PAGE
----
Leading article: The cost of knowing

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What a difference a year makes. In January 2005, Lord Falconer was rolling out the red carpet for the Freedom of Information Act on behalf of the Government and proclaiming how "proud" he was that "we are willing to trust the people by subjecting ourselves to a statutory access regime". They were encouraging words for those of us who had campaigned for greater democratic scrutiny of the workings of the state. But, 12 months on, there are worrying signs that the Government has fallen out of love with the whole idea of freedom of information.

The Department for Constitutional Affairs is conducting a review of the Act's operation. And the director of the Campaign for Freedom of Information, Maurice Frankel, has been told that this review may propose charging the public for each information request made.

The issue is not one of cost; at least not for the Government. The volume of requests has not exceeded expectations. And the complaints from the Civil Service about the amount of time taken up in complying with the Act are predictable. They were not keen on freedom of information from the start. But the strange thing is Lord Falconer increasingly seems to agree with them. He has complained about what he describes as "frivolous requests", such as people wanting to know the number of windows in government department buildings.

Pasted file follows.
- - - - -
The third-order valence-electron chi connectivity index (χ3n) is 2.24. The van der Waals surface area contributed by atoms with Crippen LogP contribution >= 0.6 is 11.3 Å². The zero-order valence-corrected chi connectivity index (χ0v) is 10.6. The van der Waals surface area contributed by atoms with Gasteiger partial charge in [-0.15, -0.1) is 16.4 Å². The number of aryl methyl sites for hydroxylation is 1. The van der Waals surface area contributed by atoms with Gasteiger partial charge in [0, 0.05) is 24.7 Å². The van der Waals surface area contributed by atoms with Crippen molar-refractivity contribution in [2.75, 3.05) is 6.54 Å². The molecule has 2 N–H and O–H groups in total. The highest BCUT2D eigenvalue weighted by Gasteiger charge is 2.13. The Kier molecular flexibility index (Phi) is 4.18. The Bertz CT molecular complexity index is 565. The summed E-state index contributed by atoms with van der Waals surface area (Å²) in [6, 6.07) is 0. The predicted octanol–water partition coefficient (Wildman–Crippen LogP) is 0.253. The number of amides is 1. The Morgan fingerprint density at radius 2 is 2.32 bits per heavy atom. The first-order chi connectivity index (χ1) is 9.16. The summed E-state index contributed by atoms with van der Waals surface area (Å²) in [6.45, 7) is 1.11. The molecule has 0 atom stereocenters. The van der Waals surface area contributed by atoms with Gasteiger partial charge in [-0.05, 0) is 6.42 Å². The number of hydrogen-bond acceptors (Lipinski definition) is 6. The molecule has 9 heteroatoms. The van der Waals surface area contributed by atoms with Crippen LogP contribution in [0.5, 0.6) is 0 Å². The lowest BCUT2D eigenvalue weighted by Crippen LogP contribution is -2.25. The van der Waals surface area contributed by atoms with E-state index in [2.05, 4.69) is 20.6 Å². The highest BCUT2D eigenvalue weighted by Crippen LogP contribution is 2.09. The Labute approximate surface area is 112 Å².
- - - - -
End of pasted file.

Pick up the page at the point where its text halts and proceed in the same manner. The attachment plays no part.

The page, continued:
This is where charging comes in. Unsurprisingly, any freedom of information system is sensitive to fees. When Ireland increased its fees three years ago, the volume of requests fell by a quarter. The conclusion that will have to be drawn from any introduction of fees is that the Government hopes to reduce the number of requests. So much for trusting the people. It now seems the public's legitimate requests for information have become too much of an inconvenience to those in power.

The Act has performed adequately so far. Some 16,000 pieces of information have been released, ranging from a list of the UK beneficiaries of farm subsidies to the Chequers guest list. But the fact that 22 per cent of appeals against the official withholding of information have been upheld and that many potentially embarrassing pieces of information remain off limits suggests that - if anything - the operation of the Act needs to be strengthened.

As Tony Blair said in 1996, when castigating the former Tory administration's opposition to the introduction of this Act: "Any government's attitude about sharing information with the people actually says a great deal about how it views power itself and how it views the relationship between itself and the people who elected it." Let us hope that these words do not come back to haunt the Prime Minister.